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Understanding Inculturation or How I changed

This is an interesting article by Brother Matt, a young Salesian Brother from Poland taken from Don Bosco Today (Summer 2010). Last year he completed a year’s work experience as a teaching assistant in a Salesian School in England

bromatt

A car, a mobile, money and a girlfriend – that makes you a man nowadays. That’s the way some lads think. So many of those they consider heroes behave like children. They seem to lack responsibility, they indulge in foolish and dangerous behaviour, they use people; for them what they have is more important than who they are. So it was inevitable that at first the young people regarded me as an alien rather than a normal person. I tried to show them, to teach them that being a man means to love and be ready to protect what you love, to give your life for it. It means not to fear even when everything and everyone is against you. Do not be afraid. They were the gospel words that sustained me during my stay in England. Being a man means to work hard, to be the head, be in charge – first of all in charge of your own life. Not to give the steering wheel to mass-media, mates, alcohol, drugs or your X-Box. That’s what I was trying to show them. Maybe one year is not enough but I hope they’ve seen that I’m happy, in charge of my life, even if I don’t have my own car, money or a girlfriend. For me, being a man means to be a good Salesian – a father, brother and friend.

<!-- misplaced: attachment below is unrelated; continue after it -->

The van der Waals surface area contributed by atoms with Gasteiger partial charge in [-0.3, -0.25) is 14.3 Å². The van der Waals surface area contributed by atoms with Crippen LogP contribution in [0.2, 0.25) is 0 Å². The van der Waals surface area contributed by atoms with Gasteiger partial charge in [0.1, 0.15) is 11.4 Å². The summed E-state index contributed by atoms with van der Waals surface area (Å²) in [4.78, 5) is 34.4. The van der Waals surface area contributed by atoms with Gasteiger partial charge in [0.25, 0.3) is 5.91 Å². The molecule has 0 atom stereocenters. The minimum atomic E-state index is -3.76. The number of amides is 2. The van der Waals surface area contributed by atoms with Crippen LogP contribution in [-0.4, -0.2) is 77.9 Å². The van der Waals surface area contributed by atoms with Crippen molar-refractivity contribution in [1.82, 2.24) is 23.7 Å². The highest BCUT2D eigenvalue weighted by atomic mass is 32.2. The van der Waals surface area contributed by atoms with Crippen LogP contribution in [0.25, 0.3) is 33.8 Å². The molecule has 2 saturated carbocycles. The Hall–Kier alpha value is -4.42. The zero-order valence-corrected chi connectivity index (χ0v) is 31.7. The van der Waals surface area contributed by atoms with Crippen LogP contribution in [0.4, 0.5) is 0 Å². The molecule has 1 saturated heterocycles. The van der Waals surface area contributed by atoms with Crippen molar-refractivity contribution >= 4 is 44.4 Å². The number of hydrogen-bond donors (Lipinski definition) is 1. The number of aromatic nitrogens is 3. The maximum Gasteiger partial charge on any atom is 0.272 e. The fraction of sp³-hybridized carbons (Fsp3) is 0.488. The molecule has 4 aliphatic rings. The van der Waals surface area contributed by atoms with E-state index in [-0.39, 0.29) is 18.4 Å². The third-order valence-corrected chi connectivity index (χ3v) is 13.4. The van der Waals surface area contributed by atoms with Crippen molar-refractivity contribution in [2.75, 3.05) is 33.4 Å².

Although Polish and English teenagers are different – because of language, education, culture and family background, there is something that everyone understands – a smile. I am convinced that’s the key to their hearts. The only difference is that sometimes it takes longer to open doors. That was, for me, a lesson in patience. In my country when a Salesian or priest smiles youngsters come and want to chat, ask different questions, they’re interested in him, in his story, in his vocation. It’s so obvious, but not here. I was someone from a different world, an adult, a staff member and they must have thought I was a spy. It took me a long time to break through. Eventually I used the simple Don Bosco method – like what young people like. When I’ve seen them with headphones for example, I’ve asked about their favourite bands, types of music. And I’ve shared my tastes in music with them. Similarly with sport, art, and books. It was difficult for me because I’m the type of person who does everything quickly – I think fast, I talk fast, I walk fast, I eat fast, I make friends easily. In England I had to slow down. I’ve also become more tolerant of the behaviour of young people, they are slightly more aggressive and hyperactive than in my country. Perhaps it is because of their family situation – some lack both parents, some boys miss the father figure in their lives. After quite a few failures at the beginning I decided I wouldn’t give up, I’ll try again and again… and it was worth the fight. Despite being so different from them, I think the youngsters began to appreciate me. I didn’t see it at the beginning, but soon I recognised signs of their appreciation. I treasure those moments when, jogging after school and passing the school bus, the pupils would wave and shout Hello, Brother Matt. I’ll never forget those moments, and hi-fives on the corridor. When I heard I was going to England I imagined myself a fighter, a warrior, a crusader. I wanted to take my cassock, bible and crucifix (and maybe a sword) to evangelise. But when I stepped out of the plane I realised that it just wouldn’t work. You can’t tell an Eskimo the parable about the good shepherd because he has got no idea what sheep are like. So I had to change my way of thinking, I had to become more modest about my religious life, hide the shepherd’s crook. They live in a different culture; have a different way of praising God, of talking about him. So I had to change my behaviour, my way of thinking. I soon realised that, in a different culture learning the language is just the beginning. Inculturation means discovering all the good and valuable things that British people and their culture produced during 2000years. I can’t just step in like an unexpected guest in other people’s houses and tell them what kind of books they should read, what kind of music to listen to, and how to prepare a meal. I’m the guest; I must respect the host.